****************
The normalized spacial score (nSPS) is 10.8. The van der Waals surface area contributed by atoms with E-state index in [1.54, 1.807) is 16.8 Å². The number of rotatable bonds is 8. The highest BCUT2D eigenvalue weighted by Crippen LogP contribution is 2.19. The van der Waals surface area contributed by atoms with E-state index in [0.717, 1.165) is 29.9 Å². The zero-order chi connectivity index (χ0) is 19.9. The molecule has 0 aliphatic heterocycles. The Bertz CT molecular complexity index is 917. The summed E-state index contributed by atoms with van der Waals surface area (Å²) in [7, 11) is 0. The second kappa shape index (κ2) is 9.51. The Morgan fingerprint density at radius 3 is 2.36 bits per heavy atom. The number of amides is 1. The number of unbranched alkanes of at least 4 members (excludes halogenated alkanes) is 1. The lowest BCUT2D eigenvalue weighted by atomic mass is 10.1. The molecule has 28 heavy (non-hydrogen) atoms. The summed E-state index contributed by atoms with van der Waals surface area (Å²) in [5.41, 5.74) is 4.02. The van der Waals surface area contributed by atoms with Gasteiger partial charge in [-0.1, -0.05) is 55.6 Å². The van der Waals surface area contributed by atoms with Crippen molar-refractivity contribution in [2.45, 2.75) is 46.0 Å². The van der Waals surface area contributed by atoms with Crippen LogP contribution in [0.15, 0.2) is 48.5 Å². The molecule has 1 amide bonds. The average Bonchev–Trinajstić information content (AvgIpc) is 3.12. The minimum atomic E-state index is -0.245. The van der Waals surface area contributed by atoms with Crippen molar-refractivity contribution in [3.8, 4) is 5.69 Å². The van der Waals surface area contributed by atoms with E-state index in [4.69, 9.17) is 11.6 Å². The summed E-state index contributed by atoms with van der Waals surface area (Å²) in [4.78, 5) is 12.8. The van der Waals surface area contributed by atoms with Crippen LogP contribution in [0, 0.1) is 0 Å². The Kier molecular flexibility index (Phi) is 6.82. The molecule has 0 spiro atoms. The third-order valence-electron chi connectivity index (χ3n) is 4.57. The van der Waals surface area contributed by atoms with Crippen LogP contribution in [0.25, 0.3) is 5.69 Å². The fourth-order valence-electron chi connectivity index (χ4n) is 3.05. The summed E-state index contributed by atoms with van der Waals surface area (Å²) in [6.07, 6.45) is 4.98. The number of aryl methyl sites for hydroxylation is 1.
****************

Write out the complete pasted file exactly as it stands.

The normalized spacial score (nSPS) is 10.8. The van der Waals surface area contributed by atoms with E-state index in [1.54, 1.807) is 16.8 Å². The number of rotatable bonds is 8. The highest BCUT2D eigenvalue weighted by Crippen LogP contribution is 2.19. The van der Waals surface area contributed by atoms with E-state index in [0.717, 1.165) is 29.9 Å². The zero-order chi connectivity index (χ0) is 19.9. The molecule has 0 aliphatic heterocycles. The Bertz CT molecular complexity index is 917. The summed E-state index contributed by atoms with van der Waals surface area (Å²) in [7, 11) is 0. The second kappa shape index (κ2) is 9.51. The Morgan fingerprint density at radius 3 is 2.36 bits per heavy atom. The number of amides is 1. The number of unbranched alkanes of at least 4 members (excludes halogenated alkanes) is 1. The lowest BCUT2D eigenvalue weighted by atomic mass is 10.1. The molecule has 28 heavy (non-hydrogen) atoms. The summed E-state index contributed by atoms with van der Waals surface area (Å²) in [5.41, 5.74) is 4.02. The van der Waals surface area contributed by atoms with Gasteiger partial charge in [-0.1, -0.05) is 55.6 Å². The van der Waals surface area contributed by atoms with Crippen molar-refractivity contribution in [2.45, 2.75) is 46.0 Å². The van der Waals surface area contributed by atoms with Crippen LogP contribution in [0.15, 0.2) is 48.5 Å². The molecule has 1 amide bonds. The average Bonchev–Trinajstić information content (AvgIpc) is 3.12. The minimum atomic E-state index is -0.245. The van der Waals surface area contributed by atoms with Crippen molar-refractivity contribution in [3.8, 4) is 5.69 Å². The van der Waals surface area contributed by atoms with E-state index in [4.69, 9.17) is 11.6 Å². The summed E-state index contributed by atoms with van der Waals surface area (Å²) in [4.78, 5) is 12.8. The van der Waals surface area contributed by atoms with Crippen LogP contribution in [0, 0.1) is 0 Å². The Kier molecular flexibility index (Phi) is 6.82. The molecule has 0 spiro atoms. The third-order valence-electron chi connectivity index (χ3n) is 4.57. The van der Waals surface area contributed by atoms with Crippen LogP contribution in [0.25, 0.3) is 5.69 Å². The fourth-order valence-electron chi connectivity index (χ4n) is 3.05. The summed E-state index contributed by atoms with van der Waals surface area (Å²) in [6.07, 6.45) is 4.98. The number of aryl methyl sites for hydroxylation is 1.